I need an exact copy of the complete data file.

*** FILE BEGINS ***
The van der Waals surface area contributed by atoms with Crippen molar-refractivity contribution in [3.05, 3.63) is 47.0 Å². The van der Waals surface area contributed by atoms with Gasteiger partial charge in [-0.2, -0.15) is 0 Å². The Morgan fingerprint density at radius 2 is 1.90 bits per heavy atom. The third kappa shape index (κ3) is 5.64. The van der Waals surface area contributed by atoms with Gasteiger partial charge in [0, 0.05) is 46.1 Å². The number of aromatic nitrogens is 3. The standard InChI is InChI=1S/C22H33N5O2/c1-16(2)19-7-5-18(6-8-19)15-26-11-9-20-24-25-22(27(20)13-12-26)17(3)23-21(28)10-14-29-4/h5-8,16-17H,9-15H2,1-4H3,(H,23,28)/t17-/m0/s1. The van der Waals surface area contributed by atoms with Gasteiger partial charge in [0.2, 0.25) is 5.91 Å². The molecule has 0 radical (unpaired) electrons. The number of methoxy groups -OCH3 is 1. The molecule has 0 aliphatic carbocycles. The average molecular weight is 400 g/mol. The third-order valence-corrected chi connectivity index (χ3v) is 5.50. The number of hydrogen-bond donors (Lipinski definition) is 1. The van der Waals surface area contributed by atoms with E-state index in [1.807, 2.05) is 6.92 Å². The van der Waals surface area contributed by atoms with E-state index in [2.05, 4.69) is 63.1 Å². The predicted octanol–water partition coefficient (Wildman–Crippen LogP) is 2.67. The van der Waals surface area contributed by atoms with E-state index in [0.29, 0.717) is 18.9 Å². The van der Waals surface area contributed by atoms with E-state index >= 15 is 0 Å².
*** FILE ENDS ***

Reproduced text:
The van der Waals surface area contributed by atoms with Crippen molar-refractivity contribution in [3.05, 3.63) is 47.0 Å². The van der Waals surface area contributed by atoms with Gasteiger partial charge in [-0.2, -0.15) is 0 Å². The Morgan fingerprint density at radius 2 is 1.90 bits per heavy atom. The third kappa shape index (κ3) is 5.64. The van der Waals surface area contributed by atoms with Gasteiger partial charge in [0, 0.05) is 46.1 Å². The number of aromatic nitrogens is 3. The standard InChI is InChI=1S/C22H33N5O2/c1-16(2)19-7-5-18(6-8-19)15-26-11-9-20-24-25-22(27(20)13-12-26)17(3)23-21(28)10-14-29-4/h5-8,16-17H,9-15H2,1-4H3,(H,23,28)/t17-/m0/s1. The van der Waals surface area contributed by atoms with Gasteiger partial charge in [0.2, 0.25) is 5.91 Å². The molecule has 0 radical (unpaired) electrons. The number of methoxy groups -OCH3 is 1. The molecule has 0 aliphatic carbocycles. The average molecular weight is 400 g/mol. The third-order valence-corrected chi connectivity index (χ3v) is 5.50. The number of hydrogen-bond donors (Lipinski definition) is 1. The van der Waals surface area contributed by atoms with E-state index in [1.807, 2.05) is 6.92 Å². The van der Waals surface area contributed by atoms with E-state index in [2.05, 4.69) is 63.1 Å². The predicted octanol–water partition coefficient (Wildman–Crippen LogP) is 2.67. The van der Waals surface area contributed by atoms with E-state index in [0.29, 0.717) is 18.9 Å². The van der Waals surface area contributed by atoms with E-state index >= 15 is 0 Å².